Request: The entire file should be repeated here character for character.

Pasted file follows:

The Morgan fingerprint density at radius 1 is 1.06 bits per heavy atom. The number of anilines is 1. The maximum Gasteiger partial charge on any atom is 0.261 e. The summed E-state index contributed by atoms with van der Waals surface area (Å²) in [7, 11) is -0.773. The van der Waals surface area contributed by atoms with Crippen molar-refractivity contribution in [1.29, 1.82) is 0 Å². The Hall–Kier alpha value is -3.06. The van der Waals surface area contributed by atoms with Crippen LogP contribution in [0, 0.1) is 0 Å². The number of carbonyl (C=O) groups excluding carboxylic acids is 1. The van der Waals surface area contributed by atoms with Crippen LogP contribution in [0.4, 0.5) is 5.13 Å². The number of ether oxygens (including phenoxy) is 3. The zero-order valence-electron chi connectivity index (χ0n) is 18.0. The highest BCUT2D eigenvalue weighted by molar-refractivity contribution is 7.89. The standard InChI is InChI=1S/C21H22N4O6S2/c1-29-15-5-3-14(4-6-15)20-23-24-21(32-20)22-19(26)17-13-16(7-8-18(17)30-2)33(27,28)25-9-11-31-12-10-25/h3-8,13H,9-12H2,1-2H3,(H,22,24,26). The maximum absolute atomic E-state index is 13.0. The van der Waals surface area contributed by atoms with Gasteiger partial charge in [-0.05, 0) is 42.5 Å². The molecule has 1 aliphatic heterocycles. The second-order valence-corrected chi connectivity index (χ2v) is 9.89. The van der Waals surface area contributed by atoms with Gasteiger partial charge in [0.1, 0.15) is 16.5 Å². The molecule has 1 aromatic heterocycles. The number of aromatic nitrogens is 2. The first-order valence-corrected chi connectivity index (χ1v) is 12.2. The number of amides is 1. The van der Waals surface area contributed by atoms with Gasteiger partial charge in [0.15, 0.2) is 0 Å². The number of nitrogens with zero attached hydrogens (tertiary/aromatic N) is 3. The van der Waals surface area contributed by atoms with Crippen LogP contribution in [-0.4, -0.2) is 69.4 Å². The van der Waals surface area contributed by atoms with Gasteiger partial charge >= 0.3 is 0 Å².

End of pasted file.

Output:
The Morgan fingerprint density at radius 1 is 1.06 bits per heavy atom. The number of anilines is 1. The maximum Gasteiger partial charge on any atom is 0.261 e. The summed E-state index contributed by atoms with van der Waals surface area (Å²) in [7, 11) is -0.773. The van der Waals surface area contributed by atoms with Crippen molar-refractivity contribution in [1.29, 1.82) is 0 Å². The Hall–Kier alpha value is -3.06. The van der Waals surface area contributed by atoms with Crippen LogP contribution in [0, 0.1) is 0 Å². The number of carbonyl (C=O) groups excluding carboxylic acids is 1. The van der Waals surface area contributed by atoms with Crippen LogP contribution in [0.4, 0.5) is 5.13 Å². The number of ether oxygens (including phenoxy) is 3. The zero-order valence-electron chi connectivity index (χ0n) is 18.0. The highest BCUT2D eigenvalue weighted by molar-refractivity contribution is 7.89. The standard InChI is InChI=1S/C21H22N4O6S2/c1-29-15-5-3-14(4-6-15)20-23-24-21(32-20)22-19(26)17-13-16(7-8-18(17)30-2)33(27,28)25-9-11-31-12-10-25/h3-8,13H,9-12H2,1-2H3,(H,22,24,26). The maximum absolute atomic E-state index is 13.0. The van der Waals surface area contributed by atoms with Gasteiger partial charge in [-0.05, 0) is 42.5 Å². The molecule has 1 aliphatic heterocycles. The second-order valence-corrected chi connectivity index (χ2v) is 9.89. The van der Waals surface area contributed by atoms with Gasteiger partial charge in [0.1, 0.15) is 16.5 Å². The molecule has 1 aromatic heterocycles. The number of aromatic nitrogens is 2. The first-order valence-corrected chi connectivity index (χ1v) is 12.2. The number of amides is 1. The van der Waals surface area contributed by atoms with Gasteiger partial charge in [0.15, 0.2) is 0 Å². The number of nitrogens with zero attached hydrogens (tertiary/aromatic N) is 3. The van der Waals surface area contributed by atoms with Crippen LogP contribution in [-0.4, -0.2) is 69.4 Å². The van der Waals surface area contributed by atoms with Gasteiger partial charge >= 0.3 is 0 Å².